The left likes to focus on companies with high profits and rising values, but large wealth disappears all the time as companies fail and investors lose money. If we had a Haig‐​Simons tax, the government would be hitting shareholders with taxes on unrealized gains in companies that haven’t figured out yet how to earn profits. The graveyard of failed technology companies is vast. They generated unrealized gains at one time, but then they vanished.

The Leiserson and Yagan article only examines the top 400, but consider if we included unrealized gains in calculating tax rates for the middle class. A person earns $60,000 in wages and pays $6,000 in income taxes for a 10 percent tax rate. But if her house increased in value by $20,000, her “income” would now be $80,000 and her tax rate just 7.5 percent. Or consider a small business person with $100,000 of income and $15,000 in income taxes for a 15 percent tax rate. Her hard work is paying off and her business gains $50,000 in value as demand for her products increases. Then her “income” would now be $150,000 and her tax rate just 10 percent.

Leiserson, Yagan, and other analysts on the left write as if everyone agrees that income for tax purposes should be Haig‐​Simons income, but many economists do not agree. They argue that such a tax base would favor consumption over savings, unfairly favor the spendthrift over the frugal, and undermine economic growth, as I examine here. Haig‐​Simons taxation would also be more complex than consumption‐​based taxation, as I examine here.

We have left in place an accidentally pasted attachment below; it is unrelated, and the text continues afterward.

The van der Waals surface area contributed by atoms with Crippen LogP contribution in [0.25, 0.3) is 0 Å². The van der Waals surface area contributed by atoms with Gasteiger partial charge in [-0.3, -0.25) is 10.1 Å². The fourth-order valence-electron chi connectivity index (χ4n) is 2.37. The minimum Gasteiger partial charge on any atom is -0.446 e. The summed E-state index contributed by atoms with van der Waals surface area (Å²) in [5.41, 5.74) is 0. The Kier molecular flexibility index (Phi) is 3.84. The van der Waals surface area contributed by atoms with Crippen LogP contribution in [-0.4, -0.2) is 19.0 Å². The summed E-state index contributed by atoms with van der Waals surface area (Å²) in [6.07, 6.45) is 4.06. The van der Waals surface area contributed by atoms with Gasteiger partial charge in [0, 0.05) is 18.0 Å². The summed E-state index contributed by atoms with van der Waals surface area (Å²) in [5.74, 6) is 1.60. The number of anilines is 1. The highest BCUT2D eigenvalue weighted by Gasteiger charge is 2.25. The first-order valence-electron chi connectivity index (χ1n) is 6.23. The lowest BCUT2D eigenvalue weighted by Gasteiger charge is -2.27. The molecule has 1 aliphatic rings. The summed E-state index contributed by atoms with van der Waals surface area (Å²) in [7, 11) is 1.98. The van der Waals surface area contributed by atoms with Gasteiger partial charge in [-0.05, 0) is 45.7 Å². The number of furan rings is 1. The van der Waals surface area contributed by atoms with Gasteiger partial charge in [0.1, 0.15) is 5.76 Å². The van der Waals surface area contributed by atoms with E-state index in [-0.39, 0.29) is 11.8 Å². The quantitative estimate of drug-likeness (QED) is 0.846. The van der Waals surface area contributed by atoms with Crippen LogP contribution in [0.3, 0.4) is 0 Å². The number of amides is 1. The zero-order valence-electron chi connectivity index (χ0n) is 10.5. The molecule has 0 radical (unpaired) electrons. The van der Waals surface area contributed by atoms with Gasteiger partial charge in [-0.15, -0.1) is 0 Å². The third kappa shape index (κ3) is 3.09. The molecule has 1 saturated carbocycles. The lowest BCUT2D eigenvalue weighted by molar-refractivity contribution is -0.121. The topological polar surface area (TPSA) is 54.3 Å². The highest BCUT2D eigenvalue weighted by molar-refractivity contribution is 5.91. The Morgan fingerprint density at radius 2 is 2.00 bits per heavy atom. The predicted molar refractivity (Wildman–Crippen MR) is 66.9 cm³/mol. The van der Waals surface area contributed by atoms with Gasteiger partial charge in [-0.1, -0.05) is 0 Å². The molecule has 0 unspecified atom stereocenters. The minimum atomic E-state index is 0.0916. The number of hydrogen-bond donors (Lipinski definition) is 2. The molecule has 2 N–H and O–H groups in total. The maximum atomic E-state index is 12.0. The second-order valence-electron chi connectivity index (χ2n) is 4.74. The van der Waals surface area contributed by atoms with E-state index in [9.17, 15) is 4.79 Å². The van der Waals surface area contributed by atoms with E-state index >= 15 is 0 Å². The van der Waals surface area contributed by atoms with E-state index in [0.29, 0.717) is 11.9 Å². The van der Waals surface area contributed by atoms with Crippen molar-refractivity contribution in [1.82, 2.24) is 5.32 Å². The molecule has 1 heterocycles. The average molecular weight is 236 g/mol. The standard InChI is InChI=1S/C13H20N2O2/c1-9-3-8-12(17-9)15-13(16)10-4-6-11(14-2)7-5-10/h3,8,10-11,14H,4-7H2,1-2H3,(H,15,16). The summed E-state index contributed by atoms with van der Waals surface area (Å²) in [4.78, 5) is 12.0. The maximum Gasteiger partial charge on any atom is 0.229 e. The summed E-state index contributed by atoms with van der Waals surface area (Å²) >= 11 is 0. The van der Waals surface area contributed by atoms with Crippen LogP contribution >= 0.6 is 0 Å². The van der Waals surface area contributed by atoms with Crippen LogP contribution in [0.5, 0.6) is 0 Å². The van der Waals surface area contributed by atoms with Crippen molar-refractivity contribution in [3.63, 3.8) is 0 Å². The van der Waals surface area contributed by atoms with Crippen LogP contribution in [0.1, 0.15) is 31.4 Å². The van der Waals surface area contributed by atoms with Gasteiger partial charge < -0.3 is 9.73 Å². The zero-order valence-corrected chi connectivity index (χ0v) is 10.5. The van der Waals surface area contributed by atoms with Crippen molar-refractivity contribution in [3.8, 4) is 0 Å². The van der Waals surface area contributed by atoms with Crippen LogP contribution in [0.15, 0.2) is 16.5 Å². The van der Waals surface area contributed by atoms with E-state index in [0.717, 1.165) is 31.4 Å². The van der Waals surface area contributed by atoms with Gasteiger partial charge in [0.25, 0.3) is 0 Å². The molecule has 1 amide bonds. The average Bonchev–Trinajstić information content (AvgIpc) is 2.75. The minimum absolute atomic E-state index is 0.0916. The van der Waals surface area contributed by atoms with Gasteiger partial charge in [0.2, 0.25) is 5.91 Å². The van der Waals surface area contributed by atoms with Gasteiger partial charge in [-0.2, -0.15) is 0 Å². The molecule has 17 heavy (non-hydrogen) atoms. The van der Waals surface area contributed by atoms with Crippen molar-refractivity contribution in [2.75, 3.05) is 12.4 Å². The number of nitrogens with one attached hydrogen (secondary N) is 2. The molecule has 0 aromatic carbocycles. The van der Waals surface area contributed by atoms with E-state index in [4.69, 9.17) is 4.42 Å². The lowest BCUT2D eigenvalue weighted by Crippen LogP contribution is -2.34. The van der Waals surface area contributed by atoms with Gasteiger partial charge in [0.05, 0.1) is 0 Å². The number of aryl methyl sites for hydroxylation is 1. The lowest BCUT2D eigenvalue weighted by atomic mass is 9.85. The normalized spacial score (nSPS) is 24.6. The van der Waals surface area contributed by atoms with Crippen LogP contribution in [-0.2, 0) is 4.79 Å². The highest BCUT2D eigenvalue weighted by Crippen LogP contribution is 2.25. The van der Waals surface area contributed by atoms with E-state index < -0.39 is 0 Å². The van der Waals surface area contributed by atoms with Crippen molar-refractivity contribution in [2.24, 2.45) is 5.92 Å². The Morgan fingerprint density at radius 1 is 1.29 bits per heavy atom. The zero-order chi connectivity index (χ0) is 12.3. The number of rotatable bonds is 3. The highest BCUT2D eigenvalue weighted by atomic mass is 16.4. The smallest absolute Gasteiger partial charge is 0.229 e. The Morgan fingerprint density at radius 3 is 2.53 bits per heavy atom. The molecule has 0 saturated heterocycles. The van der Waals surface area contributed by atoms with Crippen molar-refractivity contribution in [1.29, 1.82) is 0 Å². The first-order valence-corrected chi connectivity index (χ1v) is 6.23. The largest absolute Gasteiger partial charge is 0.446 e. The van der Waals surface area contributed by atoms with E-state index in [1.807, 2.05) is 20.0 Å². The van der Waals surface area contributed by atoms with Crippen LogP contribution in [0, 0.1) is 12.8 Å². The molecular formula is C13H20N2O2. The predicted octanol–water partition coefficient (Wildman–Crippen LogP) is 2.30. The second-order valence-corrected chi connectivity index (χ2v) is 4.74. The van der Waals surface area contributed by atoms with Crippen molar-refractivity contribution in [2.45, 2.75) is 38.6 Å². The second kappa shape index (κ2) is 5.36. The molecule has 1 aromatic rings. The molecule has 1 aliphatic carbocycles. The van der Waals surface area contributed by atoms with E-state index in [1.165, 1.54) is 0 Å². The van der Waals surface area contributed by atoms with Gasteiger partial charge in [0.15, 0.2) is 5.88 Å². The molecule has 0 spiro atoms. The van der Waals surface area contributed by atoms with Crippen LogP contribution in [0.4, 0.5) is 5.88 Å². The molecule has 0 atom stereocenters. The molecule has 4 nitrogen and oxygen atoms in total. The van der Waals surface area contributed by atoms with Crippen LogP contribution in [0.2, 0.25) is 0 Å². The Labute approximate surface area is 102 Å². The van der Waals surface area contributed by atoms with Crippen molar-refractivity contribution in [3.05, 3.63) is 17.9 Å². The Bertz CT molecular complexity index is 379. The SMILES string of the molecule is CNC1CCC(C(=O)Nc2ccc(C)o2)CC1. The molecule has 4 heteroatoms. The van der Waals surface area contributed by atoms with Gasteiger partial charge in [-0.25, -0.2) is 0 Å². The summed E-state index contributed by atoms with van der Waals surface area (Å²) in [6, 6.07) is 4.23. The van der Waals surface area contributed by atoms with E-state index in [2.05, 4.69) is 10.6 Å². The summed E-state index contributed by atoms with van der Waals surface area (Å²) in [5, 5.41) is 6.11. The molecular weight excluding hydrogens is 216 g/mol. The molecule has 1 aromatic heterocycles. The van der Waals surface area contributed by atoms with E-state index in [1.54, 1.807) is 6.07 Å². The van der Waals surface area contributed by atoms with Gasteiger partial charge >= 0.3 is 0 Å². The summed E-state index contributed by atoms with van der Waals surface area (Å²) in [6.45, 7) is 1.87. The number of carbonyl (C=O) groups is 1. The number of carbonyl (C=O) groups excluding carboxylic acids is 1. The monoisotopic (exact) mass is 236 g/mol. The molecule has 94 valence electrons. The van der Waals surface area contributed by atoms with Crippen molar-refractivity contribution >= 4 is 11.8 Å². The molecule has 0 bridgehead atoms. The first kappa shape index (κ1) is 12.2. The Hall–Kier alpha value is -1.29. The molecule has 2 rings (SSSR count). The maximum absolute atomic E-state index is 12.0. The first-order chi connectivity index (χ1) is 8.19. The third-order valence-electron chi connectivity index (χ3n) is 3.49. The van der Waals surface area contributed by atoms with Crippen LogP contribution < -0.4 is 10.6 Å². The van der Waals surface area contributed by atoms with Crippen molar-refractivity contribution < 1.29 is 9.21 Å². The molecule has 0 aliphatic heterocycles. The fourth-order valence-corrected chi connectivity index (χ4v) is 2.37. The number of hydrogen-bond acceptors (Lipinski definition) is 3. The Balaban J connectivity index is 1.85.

Analysts on the left go astray by conflating gains with flows of ordinary income. Their approach conflicts with income as defined in the National Income and Product Accounts, which includes returns to labor and capital but does not include changes in asset prices. Asset prices change when expected future returns change, and a well‐​designed tax system would tax those returns in the future when they are actually generated or consumed. Taxing them again now in the form of gain is harmful double taxation.

Consider human capital. If someone graduates from college with a degree that is rising in demand, her human capital increases and she can expect to earn a higher salary in coming years. But suppose that at graduation, the government imposed a capital gains tax on the rise in her expected future earnings. Such a tax would be crazy as it would discourage people from improving themselves and adding skills. But that is what a Haig‐​Simons tax does to other types of capital—it punishes increases in value and discourages investment.

In sum, the denominator of the claimed 8 percent tax rate is not an appropriate measure of income for a fair and efficient tax system. Because of the impracticality, unfairness, and anti‐​growth aspects of a Haig‐​Simons tax base, the federal income tax has always been a compromise between Haig‐​Simons and consumption‐​based taxation, as have the income taxes of other countries. No high‐​income country taxes unrealized gains in their income tax, and just about every country has favorable treatment of realized capital gains as well.


Chris Edwards is the director of tax policy studies at the Cato Institute and editor of Down​siz​ing​Gov​ern​ment​.org